Introduction In spite of the fact that considerable experimental and theoretical work has been performed on multielectron transition-metal ions with a view to measuring the zero-field splitting and to understanding the causes for it, an all-embracing explanation of the pertinent mechanisms that contribute to this splitting is still not universally accepted. Most of the published work refers to oxides, fluorides, and other predominantly ionic compounds doped with S-state ions such as Mn2+, Fe3+, Eu2+, and Gd3+, and although other halide hosts and more covalent compounds have been studied, there is still no large body of experimental data relevant to these classes of compounds. From the data that are available, there is good evidence that overlap and covalent effects do contribute to the ground-state splitting in certain cases as clearly may be anticipated by the finding that D consistently increases in the order C1< Br < I in various series of compounds.2 Much of the data that do exist for these more covalent lattices have been determined from powders and for various reasons may be unreliable, a point we discuss later. It is for these reasons therefore that we have studied single crystals of a series of manganese-doped zinc compounds Zn(Mn)(OPPh3)2X2(X = C1, Br, I) in which the d5 Mn2+ ion is approximately tetrahedrally surrounded by two oxygens and two halogens, with a view to measuring the spin Hamiltonian parameters accurately and relating them to the known structures. In an earlier paper3 we reported such data for the chloride over a temperature range; in this paper we report the bromide at room (a) Present addrcss: Manhattan Community College, City University 10019. (b) Present address: DCpartement d'Electronique, UniversitC de Provence, Centre de St. Jer6me, 13397 Marseille, France. (a) Birdy, R. B.; Goodgame, M. Inorg. Chim. Acta 1981, 56, 181. (b) Budy, R. B. Ph.D. Thcsis, University of London, 1977. (c) Rivera, J.-P.; Bill, H.; Weber, J.; Lacroix, R.; Hochstrasser, G.; Schmid, H. Solid Stale Commun. 1974, 14,21. (d) Cotton, S.A.; Gibson, J. F. J. Chem. Soc. A 1971, 859, 1696. (e) Dowsing, R. D.; Gibson, J. F.; Goodgame, M.; Hayward, P. J. J. Chem. SOC.A 1969, 187; 1970, 1133. (0 Dowsing, R. D.; Gibson, J. F.; Goodgame, D. M. L.; Goodgame, M.; Hayward, P. J. J . Chem. SOC.A 1969, 1242. (g) Heming, M.; Lehmann, G. Chem. Phys. Lett. 1981, 80, 235. Vivien, D.; Gibson, J. F. J . Chem. SOC.,Faraday Trans. 2 1975, 71, of New York, New York, NY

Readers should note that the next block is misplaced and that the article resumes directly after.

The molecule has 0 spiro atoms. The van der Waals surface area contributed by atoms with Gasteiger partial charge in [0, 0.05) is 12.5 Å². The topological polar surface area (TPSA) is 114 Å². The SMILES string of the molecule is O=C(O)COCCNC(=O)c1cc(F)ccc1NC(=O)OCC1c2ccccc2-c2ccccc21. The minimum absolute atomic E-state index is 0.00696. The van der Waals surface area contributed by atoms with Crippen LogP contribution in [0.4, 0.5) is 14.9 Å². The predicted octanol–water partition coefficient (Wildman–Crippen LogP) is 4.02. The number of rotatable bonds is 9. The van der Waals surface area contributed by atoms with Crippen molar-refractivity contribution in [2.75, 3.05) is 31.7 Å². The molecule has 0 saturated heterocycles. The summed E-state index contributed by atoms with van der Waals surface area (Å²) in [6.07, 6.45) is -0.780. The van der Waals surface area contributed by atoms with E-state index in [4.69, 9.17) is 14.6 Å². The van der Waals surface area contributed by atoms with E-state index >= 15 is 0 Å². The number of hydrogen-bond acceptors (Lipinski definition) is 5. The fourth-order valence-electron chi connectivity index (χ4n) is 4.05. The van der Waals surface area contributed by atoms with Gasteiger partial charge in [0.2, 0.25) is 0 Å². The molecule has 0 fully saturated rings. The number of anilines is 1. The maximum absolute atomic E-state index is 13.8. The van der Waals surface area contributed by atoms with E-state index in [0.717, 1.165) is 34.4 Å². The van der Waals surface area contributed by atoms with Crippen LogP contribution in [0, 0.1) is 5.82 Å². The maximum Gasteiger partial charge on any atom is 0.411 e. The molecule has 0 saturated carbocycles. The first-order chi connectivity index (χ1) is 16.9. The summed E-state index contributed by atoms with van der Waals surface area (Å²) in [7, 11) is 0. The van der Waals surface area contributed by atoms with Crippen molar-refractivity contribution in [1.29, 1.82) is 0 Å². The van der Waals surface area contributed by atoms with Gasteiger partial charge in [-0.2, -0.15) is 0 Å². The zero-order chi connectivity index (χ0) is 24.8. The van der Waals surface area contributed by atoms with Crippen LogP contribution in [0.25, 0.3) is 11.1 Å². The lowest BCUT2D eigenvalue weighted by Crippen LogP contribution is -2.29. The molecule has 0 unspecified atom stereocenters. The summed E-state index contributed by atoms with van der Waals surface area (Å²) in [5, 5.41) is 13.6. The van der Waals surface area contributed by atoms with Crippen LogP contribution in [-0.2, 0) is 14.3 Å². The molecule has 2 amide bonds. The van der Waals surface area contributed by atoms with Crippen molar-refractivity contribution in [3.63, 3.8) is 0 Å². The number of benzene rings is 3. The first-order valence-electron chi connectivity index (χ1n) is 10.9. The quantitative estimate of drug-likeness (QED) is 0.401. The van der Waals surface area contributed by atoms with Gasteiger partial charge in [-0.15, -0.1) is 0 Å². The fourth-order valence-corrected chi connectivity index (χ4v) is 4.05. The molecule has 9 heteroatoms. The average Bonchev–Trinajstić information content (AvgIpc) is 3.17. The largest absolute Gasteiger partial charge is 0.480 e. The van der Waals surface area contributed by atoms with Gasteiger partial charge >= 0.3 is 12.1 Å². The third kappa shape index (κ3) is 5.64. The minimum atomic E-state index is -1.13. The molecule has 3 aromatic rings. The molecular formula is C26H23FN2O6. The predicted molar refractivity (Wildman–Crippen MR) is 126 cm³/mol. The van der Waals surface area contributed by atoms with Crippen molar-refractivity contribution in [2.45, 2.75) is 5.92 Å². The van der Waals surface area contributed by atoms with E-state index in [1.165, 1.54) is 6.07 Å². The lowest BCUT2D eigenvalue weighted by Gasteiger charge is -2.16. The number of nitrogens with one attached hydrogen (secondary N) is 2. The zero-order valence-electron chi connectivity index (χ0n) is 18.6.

temperature and the X-ray crystallographically determined structures of both these compounds.